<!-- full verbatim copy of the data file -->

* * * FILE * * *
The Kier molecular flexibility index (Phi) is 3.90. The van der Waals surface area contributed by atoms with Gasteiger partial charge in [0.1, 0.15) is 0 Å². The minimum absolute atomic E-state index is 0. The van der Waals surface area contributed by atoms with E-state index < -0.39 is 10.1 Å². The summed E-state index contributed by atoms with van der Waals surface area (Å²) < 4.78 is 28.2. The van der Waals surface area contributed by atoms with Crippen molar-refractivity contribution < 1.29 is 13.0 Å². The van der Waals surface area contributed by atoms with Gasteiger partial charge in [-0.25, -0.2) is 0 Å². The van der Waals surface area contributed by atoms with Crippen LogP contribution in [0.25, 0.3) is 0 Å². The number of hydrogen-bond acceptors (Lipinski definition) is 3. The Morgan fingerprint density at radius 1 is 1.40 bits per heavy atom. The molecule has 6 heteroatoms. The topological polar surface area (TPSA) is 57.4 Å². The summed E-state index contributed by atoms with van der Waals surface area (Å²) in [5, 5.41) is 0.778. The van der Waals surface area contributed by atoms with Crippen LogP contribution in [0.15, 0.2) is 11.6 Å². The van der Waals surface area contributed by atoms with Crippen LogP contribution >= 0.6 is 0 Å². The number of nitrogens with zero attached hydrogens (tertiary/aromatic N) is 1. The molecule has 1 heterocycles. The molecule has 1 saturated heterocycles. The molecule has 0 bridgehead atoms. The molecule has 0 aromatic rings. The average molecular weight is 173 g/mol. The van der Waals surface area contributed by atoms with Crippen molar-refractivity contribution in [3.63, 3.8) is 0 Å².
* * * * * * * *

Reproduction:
The Kier molecular flexibility index (Phi) is 3.90. The van der Waals surface area contributed by atoms with Gasteiger partial charge in [0.1, 0.15) is 0 Å². The minimum absolute atomic E-state index is 0. The van der Waals surface area contributed by atoms with E-state index < -0.39 is 10.1 Å². The summed E-state index contributed by atoms with van der Waals surface area (Å²) < 4.78 is 28.2. The van der Waals surface area contributed by atoms with Crippen molar-refractivity contribution < 1.29 is 13.0 Å². The van der Waals surface area contributed by atoms with Gasteiger partial charge in [-0.25, -0.2) is 0 Å². The van der Waals surface area contributed by atoms with Crippen LogP contribution in [0.25, 0.3) is 0 Å². The number of hydrogen-bond acceptors (Lipinski definition) is 3. The Morgan fingerprint density at radius 1 is 1.40 bits per heavy atom. The molecule has 6 heteroatoms. The topological polar surface area (TPSA) is 57.4 Å². The summed E-state index contributed by atoms with van der Waals surface area (Å²) in [5, 5.41) is 0.778. The van der Waals surface area contributed by atoms with Crippen LogP contribution in [0.15, 0.2) is 11.6 Å². The van der Waals surface area contributed by atoms with Crippen LogP contribution >= 0.6 is 0 Å². The number of nitrogens with zero attached hydrogens (tertiary/aromatic N) is 1. The molecule has 1 heterocycles. The molecule has 1 saturated heterocycles. The molecule has 0 bridgehead atoms. The molecule has 0 aromatic rings. The average molecular weight is 173 g/mol. The van der Waals surface area contributed by atoms with Crippen molar-refractivity contribution in [3.63, 3.8) is 0 Å².